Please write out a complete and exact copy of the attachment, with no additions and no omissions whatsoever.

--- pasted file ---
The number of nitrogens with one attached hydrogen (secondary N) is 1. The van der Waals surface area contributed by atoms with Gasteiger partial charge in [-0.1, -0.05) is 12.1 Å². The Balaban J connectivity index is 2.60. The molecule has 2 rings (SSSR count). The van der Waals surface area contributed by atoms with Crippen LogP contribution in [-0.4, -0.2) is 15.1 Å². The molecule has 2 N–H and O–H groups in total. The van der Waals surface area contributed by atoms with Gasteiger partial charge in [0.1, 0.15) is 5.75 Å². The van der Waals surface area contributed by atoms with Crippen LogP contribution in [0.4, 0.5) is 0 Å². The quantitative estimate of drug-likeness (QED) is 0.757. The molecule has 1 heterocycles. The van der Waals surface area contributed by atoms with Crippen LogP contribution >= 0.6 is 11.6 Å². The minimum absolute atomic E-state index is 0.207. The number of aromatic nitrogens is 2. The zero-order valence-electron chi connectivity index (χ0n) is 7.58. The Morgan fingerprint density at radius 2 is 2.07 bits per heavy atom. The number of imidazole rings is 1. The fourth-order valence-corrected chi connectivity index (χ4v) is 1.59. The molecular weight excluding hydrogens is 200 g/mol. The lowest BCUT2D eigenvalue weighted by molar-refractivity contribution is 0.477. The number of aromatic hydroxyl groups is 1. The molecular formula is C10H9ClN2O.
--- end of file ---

The number of nitrogens with one attached hydrogen (secondary N) is 1. The van der Waals surface area contributed by atoms with Gasteiger partial charge in [-0.1, -0.05) is 12.1 Å². The Balaban J connectivity index is 2.60. The molecule has 2 rings (SSSR count). The van der Waals surface area contributed by atoms with Crippen LogP contribution in [-0.4, -0.2) is 15.1 Å². The molecule has 2 N–H and O–H groups in total. The van der Waals surface area contributed by atoms with Gasteiger partial charge in [0.1, 0.15) is 5.75 Å². The van der Waals surface area contributed by atoms with Crippen LogP contribution in [0.4, 0.5) is 0 Å². The quantitative estimate of drug-likeness (QED) is 0.757. The molecule has 1 heterocycles. The van der Waals surface area contributed by atoms with Crippen LogP contribution >= 0.6 is 11.6 Å². The minimum absolute atomic E-state index is 0.207. The number of aromatic nitrogens is 2. The zero-order valence-electron chi connectivity index (χ0n) is 7.58. The Morgan fingerprint density at radius 2 is 2.07 bits per heavy atom. The number of imidazole rings is 1. The fourth-order valence-corrected chi connectivity index (χ4v) is 1.59. The molecular weight excluding hydrogens is 200 g/mol. The lowest BCUT2D eigenvalue weighted by molar-refractivity contribution is 0.477. The number of aromatic hydroxyl groups is 1. The molecular formula is C10H9ClN2O.